GOVERNOR'S RACE

Brian Moran Outlines Steps He'd Take on Foreclosures

Brian Moran (D)
Brian Moran (D) (Steve Helber - AP)
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By Kafia A. Hosh
Washington Post Staff Writer
Saturday, February 21, 2009

Democrat Brian Moran provided the broad outlines yesterday of how he would tackle the fast-growing foreclosure crisis if he is elected Virginia governor in November.

Moran, one of three candidates competing for the Democratic nomination, proposed a ban on predatory lending practices, a 90-day freeze for properties facing immediate foreclosure, mortgage education for borrowers, and policies that protect renters who live in foreclosed houses.

The former state delegate traveled to the working-class area of Sterling Park, which has been hit hard by the housing crisis, and laid out the details of his plan outside a foreclosed brick rambler.

"Virginia's families are getting squeezed," Moran said. "Our next governor needs to keep fighting for the family dinner table, not the corporate boardroom."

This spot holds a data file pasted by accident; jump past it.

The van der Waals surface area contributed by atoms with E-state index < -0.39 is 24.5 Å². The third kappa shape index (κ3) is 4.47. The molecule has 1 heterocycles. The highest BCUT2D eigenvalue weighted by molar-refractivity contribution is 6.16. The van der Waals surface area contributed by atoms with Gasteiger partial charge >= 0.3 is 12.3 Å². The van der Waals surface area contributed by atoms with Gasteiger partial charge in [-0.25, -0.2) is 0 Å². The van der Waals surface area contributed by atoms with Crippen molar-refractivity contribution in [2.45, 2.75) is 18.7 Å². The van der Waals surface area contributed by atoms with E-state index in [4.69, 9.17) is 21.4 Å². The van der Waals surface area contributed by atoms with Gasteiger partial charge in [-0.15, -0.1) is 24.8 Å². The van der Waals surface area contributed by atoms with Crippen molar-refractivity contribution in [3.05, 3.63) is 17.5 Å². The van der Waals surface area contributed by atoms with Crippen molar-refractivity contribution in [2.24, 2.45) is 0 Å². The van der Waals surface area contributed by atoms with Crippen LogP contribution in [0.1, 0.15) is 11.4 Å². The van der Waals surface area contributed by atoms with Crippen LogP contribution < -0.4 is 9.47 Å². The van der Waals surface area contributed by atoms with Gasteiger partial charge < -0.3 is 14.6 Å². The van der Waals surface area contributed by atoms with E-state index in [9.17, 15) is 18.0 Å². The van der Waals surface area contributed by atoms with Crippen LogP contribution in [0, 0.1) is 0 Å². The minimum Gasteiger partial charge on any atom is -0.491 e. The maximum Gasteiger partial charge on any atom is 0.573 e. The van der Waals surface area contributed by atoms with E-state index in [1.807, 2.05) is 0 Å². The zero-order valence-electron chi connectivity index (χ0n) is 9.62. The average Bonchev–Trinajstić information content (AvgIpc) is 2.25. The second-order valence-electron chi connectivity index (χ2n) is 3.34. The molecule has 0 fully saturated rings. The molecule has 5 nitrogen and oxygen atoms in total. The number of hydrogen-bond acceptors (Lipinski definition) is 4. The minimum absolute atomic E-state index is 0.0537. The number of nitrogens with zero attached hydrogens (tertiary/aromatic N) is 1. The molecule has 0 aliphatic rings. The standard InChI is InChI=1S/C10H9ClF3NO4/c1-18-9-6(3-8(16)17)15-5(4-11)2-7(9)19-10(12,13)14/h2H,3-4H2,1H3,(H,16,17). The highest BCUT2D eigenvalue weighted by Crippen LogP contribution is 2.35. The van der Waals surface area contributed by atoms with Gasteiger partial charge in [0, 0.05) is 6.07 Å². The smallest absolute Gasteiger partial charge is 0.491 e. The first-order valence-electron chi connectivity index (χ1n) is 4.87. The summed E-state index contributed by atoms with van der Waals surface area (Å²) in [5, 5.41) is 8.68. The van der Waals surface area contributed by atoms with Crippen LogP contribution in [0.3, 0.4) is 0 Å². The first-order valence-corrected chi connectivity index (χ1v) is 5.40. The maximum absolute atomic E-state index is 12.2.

As governor, Moran said, he would implement his foreclosure proposals through executive order or legislation.

But a spokeswoman for one of Moran's opponents in the race, Sen. R. Creigh Deeds (D-Bath), said Deeds has introduced legislation on the topic, having sponsored a bill to penalize mortgage brokers who use deceptive lending practices. It was defeated in a Senate committee.

Spokeswoman Brooke Borkenhagen said that, as governor, Deeds would fight to crack down on predatory lenders and eliminate hidden mortgage fees.

"His plan will be modeled after his legislation in the state Senate," she said.

Terry McAuliffe, who also is vying for the Democratic nomination, signaled in an interview on WTOP radio yesterday that he thinks the federal government, not the state, should take the lead in addressing the foreclosure crisis.

"I think the number one thing, and I mentioned this to President Obama, is you've got to keep people in their homes," McAuliffe said.

He said struggling homeowners don't gain much from pledges made by a candidate who can't act until taking office in January.

"Hopefully, by then, President Obama would stop the high rate of foreclosures," he said.

Moran said the problem is acute in Virginia and particularly in Loudoun County, where there were 2,200 foreclosed homes last year, up from 1,260 the year before, tax records show.

Moran wants Virginia to give homeowners more time to catch up on their payments, and he proposed a freeze on foreclosures on military families until 90 days after they return from a deployment. He said a hotline and Web site with information about mortgage products would help, too.

"People need additional information to make financial decisions," he said.

Staff writer Tim Craig contributed to this report.


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